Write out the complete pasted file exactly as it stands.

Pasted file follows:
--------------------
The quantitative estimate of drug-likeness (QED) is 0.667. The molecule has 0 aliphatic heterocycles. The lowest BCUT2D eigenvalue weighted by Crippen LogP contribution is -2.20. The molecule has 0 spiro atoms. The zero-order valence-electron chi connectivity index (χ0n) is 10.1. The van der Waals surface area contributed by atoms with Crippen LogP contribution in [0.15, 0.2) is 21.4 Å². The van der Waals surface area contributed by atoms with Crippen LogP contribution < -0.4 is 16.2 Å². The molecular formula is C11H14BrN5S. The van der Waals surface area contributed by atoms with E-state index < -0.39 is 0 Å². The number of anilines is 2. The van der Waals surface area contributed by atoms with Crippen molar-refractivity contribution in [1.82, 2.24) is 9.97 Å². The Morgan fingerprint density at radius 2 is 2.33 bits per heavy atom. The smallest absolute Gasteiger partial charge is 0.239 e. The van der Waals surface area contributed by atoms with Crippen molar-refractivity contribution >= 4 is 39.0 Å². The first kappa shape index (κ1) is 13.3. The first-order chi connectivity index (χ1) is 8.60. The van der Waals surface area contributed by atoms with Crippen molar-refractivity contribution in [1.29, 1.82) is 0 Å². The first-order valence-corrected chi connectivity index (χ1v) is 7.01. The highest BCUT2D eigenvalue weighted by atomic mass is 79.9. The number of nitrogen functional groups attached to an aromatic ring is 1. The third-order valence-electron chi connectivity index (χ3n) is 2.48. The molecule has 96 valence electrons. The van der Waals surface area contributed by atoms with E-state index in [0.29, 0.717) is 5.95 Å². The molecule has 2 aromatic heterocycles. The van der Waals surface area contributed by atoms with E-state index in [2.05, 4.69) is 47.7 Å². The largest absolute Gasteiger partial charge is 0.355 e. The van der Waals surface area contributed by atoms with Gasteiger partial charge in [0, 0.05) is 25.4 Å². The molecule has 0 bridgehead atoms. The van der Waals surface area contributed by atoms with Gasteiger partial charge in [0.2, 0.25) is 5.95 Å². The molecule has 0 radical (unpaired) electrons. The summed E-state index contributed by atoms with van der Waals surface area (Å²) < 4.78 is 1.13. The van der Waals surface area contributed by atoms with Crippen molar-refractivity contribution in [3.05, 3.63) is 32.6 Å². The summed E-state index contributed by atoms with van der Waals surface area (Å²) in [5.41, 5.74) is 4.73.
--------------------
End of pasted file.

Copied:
The quantitative estimate of drug-likeness (QED) is 0.667. The molecule has 0 aliphatic heterocycles. The lowest BCUT2D eigenvalue weighted by Crippen LogP contribution is -2.20. The molecule has 0 spiro atoms. The zero-order valence-electron chi connectivity index (χ0n) is 10.1. The van der Waals surface area contributed by atoms with Crippen LogP contribution in [0.15, 0.2) is 21.4 Å². The van der Waals surface area contributed by atoms with Crippen LogP contribution < -0.4 is 16.2 Å². The molecular formula is C11H14BrN5S. The van der Waals surface area contributed by atoms with E-state index < -0.39 is 0 Å². The number of anilines is 2. The van der Waals surface area contributed by atoms with Crippen molar-refractivity contribution in [1.82, 2.24) is 9.97 Å². The Morgan fingerprint density at radius 2 is 2.33 bits per heavy atom. The smallest absolute Gasteiger partial charge is 0.239 e. The van der Waals surface area contributed by atoms with Crippen molar-refractivity contribution >= 4 is 39.0 Å². The first kappa shape index (κ1) is 13.3. The first-order chi connectivity index (χ1) is 8.60. The van der Waals surface area contributed by atoms with Crippen molar-refractivity contribution in [1.29, 1.82) is 0 Å². The first-order valence-corrected chi connectivity index (χ1v) is 7.01. The highest BCUT2D eigenvalue weighted by atomic mass is 79.9. The number of nitrogen functional groups attached to an aromatic ring is 1. The third-order valence-electron chi connectivity index (χ3n) is 2.48. The molecule has 96 valence electrons. The van der Waals surface area contributed by atoms with E-state index in [0.29, 0.717) is 5.95 Å². The molecule has 2 aromatic heterocycles. The van der Waals surface area contributed by atoms with E-state index in [2.05, 4.69) is 47.7 Å². The largest absolute Gasteiger partial charge is 0.355 e. The van der Waals surface area contributed by atoms with Gasteiger partial charge in [0, 0.05) is 25.4 Å². The molecule has 0 bridgehead atoms. The van der Waals surface area contributed by atoms with Gasteiger partial charge in [0.2, 0.25) is 5.95 Å². The molecule has 0 radical (unpaired) electrons. The summed E-state index contributed by atoms with van der Waals surface area (Å²) < 4.78 is 1.13. The van der Waals surface area contributed by atoms with Crippen molar-refractivity contribution in [3.05, 3.63) is 32.6 Å². The summed E-state index contributed by atoms with van der Waals surface area (Å²) in [5.41, 5.74) is 4.73.